March 21 • 06:25 AM

Being unconventional has its rewards

October 31, 2007
"You don't deserve it if what you've been writing about is true," my dad says, his voice heavy with sadness and frustration. He's referring to my little series of recent columns about 'pronoia,' the antedote to paranoia conceived by writer/astrologer Rob Breszny. It's all about realizing that the universe is a friendly place that's conspiring to give each of us countless blessings and even 'rowdy bliss.'

"I know, it's been a real test," I reply. "But I've been thinking. It was still working. Let's face it. It just doesn't pay to rob an old hippie chick because we've got nothing..."

We both laugh. It's true. Although I almost ALMOST REALLY ALMOST lose my mind last Tuesday after work when I discover that SOMEONE HAD BEEN IN MY HOUSE, by the time my dad and I talk I'm almost ALMOST jovial about it. Sort of. It pays—so to speak (but quite literally)—to have nothing. Nothing stereotypically obvious, that is.

Some fool trudges through my house and trashes the place and runs away with a handful of rolled up quarters. Chump change. It is kind of funny.

It pays—literally—to be a little unconventional when it comes to being a target. Cops say those types always go right to the 'master bedroom' because that's where everyone hides things that have value. For the most part, it's probably true, too. Even if you're just hiding stuff from your kids or casual visitors to the house, the master bedroom in most cases is sacred space—reserved for the king and queen or king or Queen of the castle. Jewelry boxes are made for bedroom dressers—you don't normally see one out in someone's kitchen or living room or even garage for that matter. And important papers, 'emergency money,' and the like are also usually in the hands of the mom and dad or husband and wife and stashed in their sacred, secret place where kids and visitors are off limits.

Well, folks, I'm here to tell you that there's something really cool—'pronoiac' even—for bucking that trend. Though the thief acted in a stereotypical way, this is yet another instance where I'm pleased to say I do not fill a stereotype.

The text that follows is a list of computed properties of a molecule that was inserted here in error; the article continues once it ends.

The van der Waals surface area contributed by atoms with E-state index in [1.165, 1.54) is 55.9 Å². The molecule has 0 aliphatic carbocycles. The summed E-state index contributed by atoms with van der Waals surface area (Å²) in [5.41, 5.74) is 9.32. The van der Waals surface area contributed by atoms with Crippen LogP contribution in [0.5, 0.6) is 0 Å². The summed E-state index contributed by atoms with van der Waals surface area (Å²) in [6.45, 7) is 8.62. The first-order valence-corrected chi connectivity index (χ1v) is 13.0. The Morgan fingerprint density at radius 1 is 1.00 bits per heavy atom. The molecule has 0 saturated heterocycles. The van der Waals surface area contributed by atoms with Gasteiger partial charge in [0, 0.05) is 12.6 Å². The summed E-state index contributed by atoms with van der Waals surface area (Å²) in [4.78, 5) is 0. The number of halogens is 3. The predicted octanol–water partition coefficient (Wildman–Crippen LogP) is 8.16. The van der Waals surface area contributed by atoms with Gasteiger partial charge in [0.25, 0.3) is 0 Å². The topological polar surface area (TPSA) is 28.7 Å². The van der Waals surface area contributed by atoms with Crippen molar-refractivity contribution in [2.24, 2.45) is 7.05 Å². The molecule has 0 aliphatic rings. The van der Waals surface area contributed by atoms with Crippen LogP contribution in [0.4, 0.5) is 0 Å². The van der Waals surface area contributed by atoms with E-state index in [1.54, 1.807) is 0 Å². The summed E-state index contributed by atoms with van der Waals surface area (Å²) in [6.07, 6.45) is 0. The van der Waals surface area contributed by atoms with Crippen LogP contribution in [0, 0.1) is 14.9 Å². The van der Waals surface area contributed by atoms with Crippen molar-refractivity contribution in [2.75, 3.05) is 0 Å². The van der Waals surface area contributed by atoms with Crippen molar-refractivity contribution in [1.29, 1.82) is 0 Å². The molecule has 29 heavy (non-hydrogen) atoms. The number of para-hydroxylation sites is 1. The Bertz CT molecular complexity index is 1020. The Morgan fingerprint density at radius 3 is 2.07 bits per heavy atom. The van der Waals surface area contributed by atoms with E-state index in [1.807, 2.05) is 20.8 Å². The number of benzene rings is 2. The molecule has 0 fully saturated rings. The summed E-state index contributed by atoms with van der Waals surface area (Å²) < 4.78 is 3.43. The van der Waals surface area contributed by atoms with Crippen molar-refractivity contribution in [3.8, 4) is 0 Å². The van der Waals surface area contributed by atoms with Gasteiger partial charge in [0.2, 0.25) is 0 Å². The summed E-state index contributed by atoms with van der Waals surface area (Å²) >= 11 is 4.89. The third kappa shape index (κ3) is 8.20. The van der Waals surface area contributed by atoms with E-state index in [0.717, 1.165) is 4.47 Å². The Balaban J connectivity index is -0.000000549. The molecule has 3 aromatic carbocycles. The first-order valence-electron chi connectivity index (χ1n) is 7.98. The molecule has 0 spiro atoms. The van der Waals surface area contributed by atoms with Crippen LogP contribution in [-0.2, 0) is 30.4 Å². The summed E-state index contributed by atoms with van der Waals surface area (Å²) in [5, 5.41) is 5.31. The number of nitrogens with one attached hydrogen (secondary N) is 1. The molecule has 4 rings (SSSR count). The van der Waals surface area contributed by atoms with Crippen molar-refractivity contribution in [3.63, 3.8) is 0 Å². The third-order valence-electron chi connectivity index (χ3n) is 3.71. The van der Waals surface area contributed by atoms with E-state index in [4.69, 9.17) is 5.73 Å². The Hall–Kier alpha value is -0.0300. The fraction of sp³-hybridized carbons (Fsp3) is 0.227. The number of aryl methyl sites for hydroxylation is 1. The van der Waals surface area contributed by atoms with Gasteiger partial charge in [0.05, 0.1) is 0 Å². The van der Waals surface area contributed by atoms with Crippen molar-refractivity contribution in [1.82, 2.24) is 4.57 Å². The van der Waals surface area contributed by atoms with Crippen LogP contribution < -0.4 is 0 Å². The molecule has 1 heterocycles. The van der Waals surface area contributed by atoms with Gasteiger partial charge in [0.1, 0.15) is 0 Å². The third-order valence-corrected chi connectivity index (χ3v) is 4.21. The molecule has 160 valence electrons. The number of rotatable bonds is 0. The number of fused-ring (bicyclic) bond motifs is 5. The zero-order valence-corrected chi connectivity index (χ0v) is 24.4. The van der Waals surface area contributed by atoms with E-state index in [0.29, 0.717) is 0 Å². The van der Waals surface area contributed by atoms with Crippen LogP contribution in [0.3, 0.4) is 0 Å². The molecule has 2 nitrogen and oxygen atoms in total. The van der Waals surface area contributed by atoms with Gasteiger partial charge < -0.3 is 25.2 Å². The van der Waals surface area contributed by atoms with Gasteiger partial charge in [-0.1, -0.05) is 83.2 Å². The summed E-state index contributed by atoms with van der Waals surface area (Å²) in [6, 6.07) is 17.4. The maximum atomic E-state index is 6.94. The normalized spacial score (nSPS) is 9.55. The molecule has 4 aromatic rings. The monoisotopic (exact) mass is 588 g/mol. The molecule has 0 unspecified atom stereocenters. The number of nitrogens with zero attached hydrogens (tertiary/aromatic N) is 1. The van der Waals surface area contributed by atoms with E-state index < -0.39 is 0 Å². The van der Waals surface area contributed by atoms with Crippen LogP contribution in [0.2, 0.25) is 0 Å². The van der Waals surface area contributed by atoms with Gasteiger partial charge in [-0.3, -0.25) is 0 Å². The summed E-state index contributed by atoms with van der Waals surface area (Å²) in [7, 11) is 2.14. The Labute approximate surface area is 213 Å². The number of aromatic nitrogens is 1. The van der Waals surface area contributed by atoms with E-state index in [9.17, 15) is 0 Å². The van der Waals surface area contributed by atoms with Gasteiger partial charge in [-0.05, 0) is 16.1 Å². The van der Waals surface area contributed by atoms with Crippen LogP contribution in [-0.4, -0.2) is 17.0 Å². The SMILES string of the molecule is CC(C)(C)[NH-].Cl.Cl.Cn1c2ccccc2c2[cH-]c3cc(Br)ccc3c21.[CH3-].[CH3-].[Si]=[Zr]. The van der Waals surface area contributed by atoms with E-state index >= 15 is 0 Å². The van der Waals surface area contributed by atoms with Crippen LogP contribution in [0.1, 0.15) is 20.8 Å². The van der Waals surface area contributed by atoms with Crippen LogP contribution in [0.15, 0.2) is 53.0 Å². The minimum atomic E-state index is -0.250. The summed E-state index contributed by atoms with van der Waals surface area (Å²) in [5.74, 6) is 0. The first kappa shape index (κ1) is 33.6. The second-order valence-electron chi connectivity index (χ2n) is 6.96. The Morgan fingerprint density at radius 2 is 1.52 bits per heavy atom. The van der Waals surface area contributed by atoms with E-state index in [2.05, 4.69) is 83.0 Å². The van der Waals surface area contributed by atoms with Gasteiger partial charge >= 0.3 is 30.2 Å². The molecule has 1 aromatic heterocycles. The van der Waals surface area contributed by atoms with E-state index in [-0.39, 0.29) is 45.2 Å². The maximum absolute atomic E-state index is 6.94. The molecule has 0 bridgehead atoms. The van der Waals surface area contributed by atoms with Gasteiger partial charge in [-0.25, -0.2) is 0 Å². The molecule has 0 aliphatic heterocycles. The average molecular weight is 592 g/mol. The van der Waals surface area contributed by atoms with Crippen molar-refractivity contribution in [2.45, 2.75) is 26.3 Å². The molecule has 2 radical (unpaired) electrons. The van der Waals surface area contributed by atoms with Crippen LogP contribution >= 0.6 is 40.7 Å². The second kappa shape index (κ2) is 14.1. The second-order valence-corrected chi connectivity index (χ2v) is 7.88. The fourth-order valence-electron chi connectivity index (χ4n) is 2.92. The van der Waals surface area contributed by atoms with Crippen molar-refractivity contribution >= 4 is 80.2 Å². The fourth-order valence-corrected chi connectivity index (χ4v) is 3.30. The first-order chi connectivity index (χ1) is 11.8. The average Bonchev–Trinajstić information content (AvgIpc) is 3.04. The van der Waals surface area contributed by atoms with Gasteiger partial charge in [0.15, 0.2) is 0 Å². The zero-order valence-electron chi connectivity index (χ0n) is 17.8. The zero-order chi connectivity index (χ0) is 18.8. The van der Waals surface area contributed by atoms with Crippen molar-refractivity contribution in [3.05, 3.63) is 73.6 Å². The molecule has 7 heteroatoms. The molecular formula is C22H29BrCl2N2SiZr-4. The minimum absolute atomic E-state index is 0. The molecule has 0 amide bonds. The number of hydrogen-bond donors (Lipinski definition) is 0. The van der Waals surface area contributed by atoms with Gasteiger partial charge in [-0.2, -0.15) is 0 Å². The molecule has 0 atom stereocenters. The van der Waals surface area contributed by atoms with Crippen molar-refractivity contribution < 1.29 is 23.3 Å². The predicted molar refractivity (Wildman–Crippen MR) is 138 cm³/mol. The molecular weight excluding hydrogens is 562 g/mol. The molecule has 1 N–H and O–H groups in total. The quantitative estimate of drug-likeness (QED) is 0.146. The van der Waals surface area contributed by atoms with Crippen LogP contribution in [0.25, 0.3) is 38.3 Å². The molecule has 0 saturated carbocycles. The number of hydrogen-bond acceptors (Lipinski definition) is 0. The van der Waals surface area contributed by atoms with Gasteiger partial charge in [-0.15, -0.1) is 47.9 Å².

Oh, don't get me wrong, I have precious things. That ticket stub from the first movie so-and-so took me to means a lot. So does that old photo of my mom and dad. The little crystal shot glass Carol gave me—it used to be her mom's—is precious, as is the solid piece of armor—yet another memento—that obviously scared the poor poor creature out of my house. While it's not literally a suit of armor, let me just say it's almost as good as having a cop right there, holding his hand out and shouting 'halt.' It worked like the charm that it is. The thief quit when he came across it.

If this doesn't make too much sense I ask for your indulgence. My head is still reeling from the thought that SOMEONE WAS IN MY HOUSE. I can barely stand to touch the room that this person completely trashed in their frantic search for some rolled up quarters. But it was my penchant for keeping mementos around and visible that stopped the person from ransacking my entire house—which was the case for another family in my area who was hit the same day.

And what about the things I possess that have 'monetary value?' Still mine all mine. Guess why? I'm not your typical victim.

Should I say all this? Maybe not. Whatever. I am not anyone's victim and I refuse the system of fear. No one can take the things that really mean something to me because they are guarded, protected, invisible in plain sight. As with many aspects of my life, most people are too impatient to seek that which matters most. If it's not right out there where it should be on the sleeve, (dresser, drawer, freezer, safe, etc.) it doesn't exist. Isn't that beautiful?

In this case it certainly is. I reiterate that the universe was and is taking care of me. My pets are okay (though I feel so sorry for them, they must have been so scared). I'm okay. My major living space—including my own sleeping spot—was and is untouched by unwelcome hands. I close the door on the trashed hull of a room and it never happened. Poof.

You might say it's magic. In fact, the culprit was in such a hurry to get the hell outta there, there's even a pathetic little trail of change—breadcrumbs, literally—to the door through which they made their hasty exit. It's almost humorous and actually gives me a slight grin. Chump change.

I haven't touched it either, to remind me how valuable the things no one sees truly are.

For those of you who've read these ramblings, I say it's time to buck the trend. Don't be a typical home invasion victim. Don't let some uncreative, dimwitted and truly pitiful thief (though I'm having a hard time feeling sorry for him) take stuff that's valuable to you by putting it right where they expect it to be. And don't for a minute think that they won't tear things up no matter how creative you might think you are. Shelves are pried, floorboards lifted, mattresses shuffled, drawers unhinged and tossed.

Be extremely unconventional. Radical, even. Not paranoid, but pronoiac.

Email Catherine at

Castle Creek
03 - 21 - 19
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